The Easiest Way to Fail Financially

By: Steve Kroening

There you are, walking down the store aisle, and you see it. "It" can be anything from a candy bar to a magazine to some tool you've wanted for months. It doesn't cost much, so you go ahead and buy it.

It's called impulse buying, and it's one of the biggest hindrances to your financial wellbeing. While each item may not cost much, impulse buying is one of the primary reasons so many people are in serious debt. Credit cards make impulse buying all too easy. So how can you control the impulse? Here are a few easy steps:

1. Don't go to the store. It's tough to get impulses if you don't subject yourself to the temptation. Of course, you can't avoid stores altogether, but you can limit your trips to only those times when you really need something. This really helped me cut down on impulse buying. I used to stop by a store just to see what was on sale. When I made the decision not to go shopping unless I really needed something, my spending was cut significantly.

2. Make a list -- and stick to it. When you do go to the store, make a list and buy only those things on the list. It's simple. And it works!

3. Take only enough cash to buy exactly what you need. Leave those credit cards at home. If you don't have them, you won't be able to follow-through on any impulses you may have. Taking the right amount of cash will help you stick to your list.

4. Make a rule to delay all unnecessary purchases for at least one day. When you see something you really want, tell yourself you'll think about it and come back later when you know you need it. Well-known financial author Larry Burkett says this made a huge impact on his spending when he started using it. He said in his book Your Finances in Changing Times, "The reason (it made such an impact) was obvious: once I left the store, the impulse passed."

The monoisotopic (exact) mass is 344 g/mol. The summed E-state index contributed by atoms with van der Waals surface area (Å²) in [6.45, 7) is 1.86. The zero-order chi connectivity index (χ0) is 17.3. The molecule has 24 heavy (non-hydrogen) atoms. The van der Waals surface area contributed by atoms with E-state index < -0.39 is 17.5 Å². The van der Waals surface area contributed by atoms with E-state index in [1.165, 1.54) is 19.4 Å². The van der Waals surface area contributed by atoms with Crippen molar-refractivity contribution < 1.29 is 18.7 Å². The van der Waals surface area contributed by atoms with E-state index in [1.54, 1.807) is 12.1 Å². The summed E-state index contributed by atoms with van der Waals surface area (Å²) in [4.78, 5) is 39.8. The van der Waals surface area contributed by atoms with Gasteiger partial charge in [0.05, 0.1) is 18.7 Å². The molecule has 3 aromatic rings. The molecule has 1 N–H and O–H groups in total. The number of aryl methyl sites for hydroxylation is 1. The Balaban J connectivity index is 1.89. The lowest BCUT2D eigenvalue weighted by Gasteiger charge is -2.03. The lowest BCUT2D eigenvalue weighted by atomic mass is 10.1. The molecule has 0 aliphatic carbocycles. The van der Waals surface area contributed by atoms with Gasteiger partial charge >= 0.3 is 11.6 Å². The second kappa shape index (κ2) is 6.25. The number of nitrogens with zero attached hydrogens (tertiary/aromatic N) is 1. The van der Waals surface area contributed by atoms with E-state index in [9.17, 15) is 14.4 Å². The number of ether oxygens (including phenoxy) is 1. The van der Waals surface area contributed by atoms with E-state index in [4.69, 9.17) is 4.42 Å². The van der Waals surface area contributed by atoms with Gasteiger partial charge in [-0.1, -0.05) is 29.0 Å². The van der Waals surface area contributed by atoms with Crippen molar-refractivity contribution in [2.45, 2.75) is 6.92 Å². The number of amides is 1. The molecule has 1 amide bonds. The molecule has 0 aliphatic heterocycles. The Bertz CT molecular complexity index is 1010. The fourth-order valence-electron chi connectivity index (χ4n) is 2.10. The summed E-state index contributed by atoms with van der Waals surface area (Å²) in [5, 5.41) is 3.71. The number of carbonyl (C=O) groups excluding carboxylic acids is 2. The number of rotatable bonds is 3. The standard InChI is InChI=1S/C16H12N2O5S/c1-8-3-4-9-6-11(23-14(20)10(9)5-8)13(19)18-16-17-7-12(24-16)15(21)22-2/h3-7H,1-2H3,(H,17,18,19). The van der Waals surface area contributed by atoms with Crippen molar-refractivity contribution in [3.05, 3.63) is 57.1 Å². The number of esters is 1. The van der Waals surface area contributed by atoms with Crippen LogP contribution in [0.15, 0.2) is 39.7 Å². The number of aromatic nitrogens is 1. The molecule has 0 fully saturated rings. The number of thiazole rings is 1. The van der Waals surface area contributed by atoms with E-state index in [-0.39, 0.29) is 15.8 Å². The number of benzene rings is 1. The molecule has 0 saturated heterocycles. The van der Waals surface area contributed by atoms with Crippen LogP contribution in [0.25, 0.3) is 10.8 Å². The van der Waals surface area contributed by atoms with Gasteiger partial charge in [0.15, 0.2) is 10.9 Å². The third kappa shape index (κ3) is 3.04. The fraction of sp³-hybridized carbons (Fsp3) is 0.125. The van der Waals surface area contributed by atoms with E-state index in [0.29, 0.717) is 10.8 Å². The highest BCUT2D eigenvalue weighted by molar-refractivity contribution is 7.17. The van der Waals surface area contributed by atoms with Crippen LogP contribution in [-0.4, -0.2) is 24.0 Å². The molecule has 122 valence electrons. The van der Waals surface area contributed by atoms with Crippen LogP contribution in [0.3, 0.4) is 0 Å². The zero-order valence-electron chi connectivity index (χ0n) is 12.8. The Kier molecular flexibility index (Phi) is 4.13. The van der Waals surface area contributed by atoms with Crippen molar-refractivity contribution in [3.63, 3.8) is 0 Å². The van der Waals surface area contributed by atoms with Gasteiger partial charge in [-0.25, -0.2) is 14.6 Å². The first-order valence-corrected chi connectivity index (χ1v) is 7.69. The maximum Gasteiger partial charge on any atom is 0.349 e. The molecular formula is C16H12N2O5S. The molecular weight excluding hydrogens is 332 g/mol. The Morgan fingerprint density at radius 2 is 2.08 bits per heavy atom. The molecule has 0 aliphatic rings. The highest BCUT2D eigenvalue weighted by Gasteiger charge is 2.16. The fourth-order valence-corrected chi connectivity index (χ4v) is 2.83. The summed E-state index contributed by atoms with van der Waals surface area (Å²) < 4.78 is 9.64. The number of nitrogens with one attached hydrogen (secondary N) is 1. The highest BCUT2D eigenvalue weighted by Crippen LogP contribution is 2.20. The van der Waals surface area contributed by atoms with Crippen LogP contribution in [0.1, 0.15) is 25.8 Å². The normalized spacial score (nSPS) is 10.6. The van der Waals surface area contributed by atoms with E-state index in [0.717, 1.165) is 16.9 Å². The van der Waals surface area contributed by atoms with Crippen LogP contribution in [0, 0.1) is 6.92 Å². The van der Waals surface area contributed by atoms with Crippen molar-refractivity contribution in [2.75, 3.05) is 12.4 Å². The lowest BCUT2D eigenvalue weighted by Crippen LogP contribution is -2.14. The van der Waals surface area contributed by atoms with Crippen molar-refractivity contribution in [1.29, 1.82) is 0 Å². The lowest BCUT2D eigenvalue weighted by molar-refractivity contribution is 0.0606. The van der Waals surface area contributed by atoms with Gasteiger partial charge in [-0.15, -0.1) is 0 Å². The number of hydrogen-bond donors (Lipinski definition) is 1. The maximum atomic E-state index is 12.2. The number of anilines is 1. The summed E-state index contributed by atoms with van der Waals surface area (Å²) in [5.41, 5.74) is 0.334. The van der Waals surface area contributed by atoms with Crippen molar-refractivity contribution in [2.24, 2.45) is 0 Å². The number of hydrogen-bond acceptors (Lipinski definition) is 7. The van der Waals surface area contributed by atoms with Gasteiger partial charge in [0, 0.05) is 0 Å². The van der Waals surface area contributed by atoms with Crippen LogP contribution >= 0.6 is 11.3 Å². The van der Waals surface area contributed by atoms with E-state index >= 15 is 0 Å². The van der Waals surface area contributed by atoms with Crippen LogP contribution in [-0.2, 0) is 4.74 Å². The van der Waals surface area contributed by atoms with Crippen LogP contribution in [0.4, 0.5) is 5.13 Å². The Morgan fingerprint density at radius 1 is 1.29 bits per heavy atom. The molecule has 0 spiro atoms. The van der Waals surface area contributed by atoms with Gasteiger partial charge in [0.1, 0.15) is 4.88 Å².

Those people who plan out their spending and follow their plan the closest are the ones who find the most financial success in life. Impulse spending is what happens when you either have no plan or don't follow your plan. And it will set you back every time.

Budgets are a great way to impede impulse buying. But they aren't a sure-fire answer. In fact, if budgets aren't handled properly, they can actually tempt you to spend frivolously, so make sure you use them wisely.

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